5 Important Reasons To Not Ignore Physician Review Sites
Yelp. Google. Facebook. Business reviews are everywhere. When you run a direct primary care practice, it’s tempting to ignore review sites. It’s not like you’re a restaurant; why pay much attention to reviews?
Because 90% of people make purchasing decisions based on reviews—and that includes finding a physician!
The reality is that reviews have a huge impact on your medical practice. They’re especially important for direct primary care physicians because you’re not on the insurance companies’ lists of preferred providers. Right or wrong, being a preferred provider does lend credibility and trust.
You can bridge this gap with online reviews. In fact, 85% of consumers trust online reviews as much as personal recommendations. If you want to build awareness and patient trust while marketing your practice, you need to pay heed to online reviews.
Five Ways Reviews Benefit Direct Primary Care Practices.
1) Free Marketing
You don’t have to spend thousands of dollars to market your practice. Reviews are great for direct primary care because they don’t cost a dime. They’re the perfect form of free marketing. Even if you don’t have a lot of offline traction, online reviews are just as good as word of mouth recommendations. Positive reviews help you gain more patients—for zero dollars!
2) Search engine optimization (SEO)
Where do patients go when they want a doctor? It’s usually a search engine, like Google.
SEO, or search engine optimization, helps you stand out on search engines like Google, Yahoo, and Bing. While dozens of factors play a role in your SEO ranking, reviews are definitely a factor. It’s estimated that 10% of your Google rank relies on your practice’s online reviews.
You can boost your SEO by having more real, quality, helpful reviews on trusted sites. It’s not enough to have a few reviews on some low-authority local review sites. Aim for large, trusted sites like Yelp, Facebook, Google Business, HealthGrades, Vitals, etc.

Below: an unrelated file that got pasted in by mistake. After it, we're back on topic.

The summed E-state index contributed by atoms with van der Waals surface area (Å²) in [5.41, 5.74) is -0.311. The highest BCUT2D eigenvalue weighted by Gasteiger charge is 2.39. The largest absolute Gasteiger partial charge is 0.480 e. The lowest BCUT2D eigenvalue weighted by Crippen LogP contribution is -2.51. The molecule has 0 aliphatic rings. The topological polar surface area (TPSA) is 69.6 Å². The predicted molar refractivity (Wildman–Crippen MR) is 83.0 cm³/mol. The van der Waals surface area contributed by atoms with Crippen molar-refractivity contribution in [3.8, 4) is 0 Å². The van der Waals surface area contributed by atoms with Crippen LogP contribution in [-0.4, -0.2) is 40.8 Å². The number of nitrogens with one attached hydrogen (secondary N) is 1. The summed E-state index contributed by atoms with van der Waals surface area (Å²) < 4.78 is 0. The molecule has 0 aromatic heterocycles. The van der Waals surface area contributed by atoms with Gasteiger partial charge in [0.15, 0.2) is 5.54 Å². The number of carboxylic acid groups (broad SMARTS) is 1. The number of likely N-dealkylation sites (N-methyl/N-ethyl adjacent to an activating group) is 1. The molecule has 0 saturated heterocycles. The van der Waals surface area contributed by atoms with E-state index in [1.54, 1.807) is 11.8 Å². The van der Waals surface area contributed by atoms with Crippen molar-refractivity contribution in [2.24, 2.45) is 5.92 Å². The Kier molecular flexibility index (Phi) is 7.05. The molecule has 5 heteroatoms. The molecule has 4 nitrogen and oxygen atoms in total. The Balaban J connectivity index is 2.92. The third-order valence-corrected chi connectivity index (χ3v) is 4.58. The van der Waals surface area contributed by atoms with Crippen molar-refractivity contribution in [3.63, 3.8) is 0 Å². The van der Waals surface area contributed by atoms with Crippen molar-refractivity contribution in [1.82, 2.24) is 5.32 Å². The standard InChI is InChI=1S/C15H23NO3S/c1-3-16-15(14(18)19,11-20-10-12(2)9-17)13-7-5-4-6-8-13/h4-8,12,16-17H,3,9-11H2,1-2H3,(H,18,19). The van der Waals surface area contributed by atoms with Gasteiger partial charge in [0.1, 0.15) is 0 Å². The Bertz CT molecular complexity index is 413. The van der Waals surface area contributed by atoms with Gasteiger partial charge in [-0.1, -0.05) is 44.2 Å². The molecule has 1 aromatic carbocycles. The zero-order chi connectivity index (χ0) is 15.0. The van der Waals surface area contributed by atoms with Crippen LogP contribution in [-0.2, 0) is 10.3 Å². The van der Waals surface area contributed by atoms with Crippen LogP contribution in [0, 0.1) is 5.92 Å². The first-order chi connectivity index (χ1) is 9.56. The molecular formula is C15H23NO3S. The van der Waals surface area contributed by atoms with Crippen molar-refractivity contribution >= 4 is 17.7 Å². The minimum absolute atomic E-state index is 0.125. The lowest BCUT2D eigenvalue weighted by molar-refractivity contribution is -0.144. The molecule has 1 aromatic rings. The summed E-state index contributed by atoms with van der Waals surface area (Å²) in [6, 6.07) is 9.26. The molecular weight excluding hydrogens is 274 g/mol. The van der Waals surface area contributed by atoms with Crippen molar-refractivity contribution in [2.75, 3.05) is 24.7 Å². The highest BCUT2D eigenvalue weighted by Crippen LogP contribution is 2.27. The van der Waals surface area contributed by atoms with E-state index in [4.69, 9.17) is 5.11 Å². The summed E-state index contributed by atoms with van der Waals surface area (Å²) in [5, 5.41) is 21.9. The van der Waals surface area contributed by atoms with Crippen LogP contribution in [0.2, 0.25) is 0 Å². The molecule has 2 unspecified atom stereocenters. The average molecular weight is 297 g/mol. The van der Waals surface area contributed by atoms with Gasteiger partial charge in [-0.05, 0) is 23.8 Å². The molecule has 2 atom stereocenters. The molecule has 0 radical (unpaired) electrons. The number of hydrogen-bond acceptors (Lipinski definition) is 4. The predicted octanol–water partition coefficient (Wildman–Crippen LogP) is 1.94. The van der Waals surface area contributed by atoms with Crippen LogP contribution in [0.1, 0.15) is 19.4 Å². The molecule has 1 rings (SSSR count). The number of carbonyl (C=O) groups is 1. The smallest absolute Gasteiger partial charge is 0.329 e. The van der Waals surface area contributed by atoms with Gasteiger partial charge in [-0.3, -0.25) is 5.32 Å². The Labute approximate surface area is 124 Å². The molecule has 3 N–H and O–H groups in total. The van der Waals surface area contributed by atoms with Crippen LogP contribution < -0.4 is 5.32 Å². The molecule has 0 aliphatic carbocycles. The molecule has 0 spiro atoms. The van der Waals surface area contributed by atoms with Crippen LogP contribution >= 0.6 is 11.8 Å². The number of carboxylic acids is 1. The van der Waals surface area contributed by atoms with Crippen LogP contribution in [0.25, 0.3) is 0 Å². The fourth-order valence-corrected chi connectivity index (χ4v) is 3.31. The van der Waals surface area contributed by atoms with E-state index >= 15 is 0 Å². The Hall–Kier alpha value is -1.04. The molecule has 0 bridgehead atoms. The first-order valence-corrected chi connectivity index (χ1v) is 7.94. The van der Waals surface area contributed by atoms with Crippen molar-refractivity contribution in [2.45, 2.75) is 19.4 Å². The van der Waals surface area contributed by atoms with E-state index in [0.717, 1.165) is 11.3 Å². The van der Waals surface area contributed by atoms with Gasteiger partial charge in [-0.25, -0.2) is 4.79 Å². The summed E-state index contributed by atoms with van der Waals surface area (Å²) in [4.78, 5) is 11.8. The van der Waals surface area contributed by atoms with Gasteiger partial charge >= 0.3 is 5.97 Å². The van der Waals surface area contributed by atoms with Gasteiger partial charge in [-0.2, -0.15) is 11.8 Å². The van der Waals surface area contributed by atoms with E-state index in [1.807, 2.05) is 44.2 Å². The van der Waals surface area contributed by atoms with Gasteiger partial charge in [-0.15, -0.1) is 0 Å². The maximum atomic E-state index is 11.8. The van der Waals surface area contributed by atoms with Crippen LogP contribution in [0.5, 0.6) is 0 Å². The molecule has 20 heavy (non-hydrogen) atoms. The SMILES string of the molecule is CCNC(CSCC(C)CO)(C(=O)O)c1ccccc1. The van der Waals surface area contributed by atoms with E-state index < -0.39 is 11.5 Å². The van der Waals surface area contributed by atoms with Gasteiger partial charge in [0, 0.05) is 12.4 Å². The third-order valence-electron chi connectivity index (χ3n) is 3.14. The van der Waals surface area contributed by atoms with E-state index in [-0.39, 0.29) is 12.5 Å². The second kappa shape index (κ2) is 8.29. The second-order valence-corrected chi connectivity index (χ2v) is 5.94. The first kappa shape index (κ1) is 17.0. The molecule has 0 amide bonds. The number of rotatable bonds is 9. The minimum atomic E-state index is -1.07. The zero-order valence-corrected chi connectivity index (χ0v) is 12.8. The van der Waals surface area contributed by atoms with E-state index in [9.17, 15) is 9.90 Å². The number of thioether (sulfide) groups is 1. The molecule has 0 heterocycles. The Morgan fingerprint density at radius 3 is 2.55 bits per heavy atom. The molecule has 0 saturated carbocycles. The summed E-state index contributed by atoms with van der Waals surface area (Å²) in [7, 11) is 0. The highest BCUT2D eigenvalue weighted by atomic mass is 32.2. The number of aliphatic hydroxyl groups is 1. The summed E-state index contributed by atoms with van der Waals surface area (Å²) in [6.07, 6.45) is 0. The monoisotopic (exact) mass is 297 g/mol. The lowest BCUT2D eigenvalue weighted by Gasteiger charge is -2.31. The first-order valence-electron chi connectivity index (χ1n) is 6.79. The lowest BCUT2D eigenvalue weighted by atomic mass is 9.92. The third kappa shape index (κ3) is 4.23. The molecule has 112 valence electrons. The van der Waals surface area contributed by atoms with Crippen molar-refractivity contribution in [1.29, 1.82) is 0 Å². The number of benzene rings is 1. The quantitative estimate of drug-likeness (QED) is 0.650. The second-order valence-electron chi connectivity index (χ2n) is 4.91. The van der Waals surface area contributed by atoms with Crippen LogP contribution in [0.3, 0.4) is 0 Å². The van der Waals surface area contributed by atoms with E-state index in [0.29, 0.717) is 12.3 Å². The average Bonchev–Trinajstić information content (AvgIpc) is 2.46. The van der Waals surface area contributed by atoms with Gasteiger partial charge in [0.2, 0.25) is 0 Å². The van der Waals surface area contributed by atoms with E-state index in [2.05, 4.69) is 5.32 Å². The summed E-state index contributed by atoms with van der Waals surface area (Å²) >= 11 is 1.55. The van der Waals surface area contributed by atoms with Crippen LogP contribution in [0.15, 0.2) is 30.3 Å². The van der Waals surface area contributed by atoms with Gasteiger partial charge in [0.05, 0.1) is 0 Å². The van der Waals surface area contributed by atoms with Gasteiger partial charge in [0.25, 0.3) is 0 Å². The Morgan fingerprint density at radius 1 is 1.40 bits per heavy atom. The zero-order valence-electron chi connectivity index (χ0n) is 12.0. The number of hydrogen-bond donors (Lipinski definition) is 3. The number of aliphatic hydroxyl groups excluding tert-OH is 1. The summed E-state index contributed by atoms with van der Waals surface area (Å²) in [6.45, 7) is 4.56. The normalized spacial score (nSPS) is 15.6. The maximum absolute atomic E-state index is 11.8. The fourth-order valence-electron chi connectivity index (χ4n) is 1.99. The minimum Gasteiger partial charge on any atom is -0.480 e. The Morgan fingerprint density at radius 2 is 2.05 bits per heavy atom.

If you’re trying to grow your search engine presence, you’ll need to focus on more than just reviews. Web content, content quality, and backlinks also matter. Check out this beginner’s guide to SEO to learn more.
3) Reviews affect patient choice
Let’s say you want to eat at a new restaurant. What’s the first thing you do? You probably pull out your phone and look up the restaurant’s reviews. People do this all the time, and not just when deciding what to eat. If people care enough to leave a review about a sandwich, they’re going to care a lot more when it concerns their body and health.
If you don’t think reviews affect patient decisions, consider this. 90% of all people read online reviews. That means your patients are looking you up online before they even visit your website. And they don’t just want to see one review. 68% of these people want to read four or more reviews before giving you their business.
If you want patients to choose your practice, reviews are the key. But how do you get more reviews?
4) Build trust
Reviews help patients decide if they can trust you. They only want the best, and they’ll spend the time to find the right physician. Is it going to be you, or your competition?
Patients trust reviews because they don’t come from the practice itself, but from other patients. Reviews tell patients that other people trust you, and because of that, they should trust you, too. Even bad reviews can be positive. If you respond in a timely and appropriate manner to negative comments, it shows you know how to handle problems when they arise and with a cool head.
5) Find room to improve
Every business has room to improve. But too often it can feel like negative reviews scare practices from encouraging more customer reviews. We’re here to tell you that all reviews, positive and negative, help your business grow.
Even if you get a horrible review, it’s rare to find negative reviews that have zero actionable information. There is usually a lesson to glean from any review, positive or not. You should strive to have a mixture of positive and negative reviews. It’s impossible to be perfect 100% of the time; you’re going to get a negative review every now and then.
Keep a close eye on your reviews. This will help you collect feedback on what you’re doing right and what you can improve. Even if you check your reviews just once a month, you’ll be able to gather important information from patient feedback.
Remember, don’t shy away from feedback. Listen to the voices of your patients to improve where it really matters. The result will be a better quality business, improved patient experience, and more positive reviews in the long term.
The Bottom Line
When you run a direct primary care practice, every promotional avenue matters. Reviews help you grow your reach and bring in more patients, and at a free or low cost, to boot. They’re a critical component of managing your online relationships for offline results.
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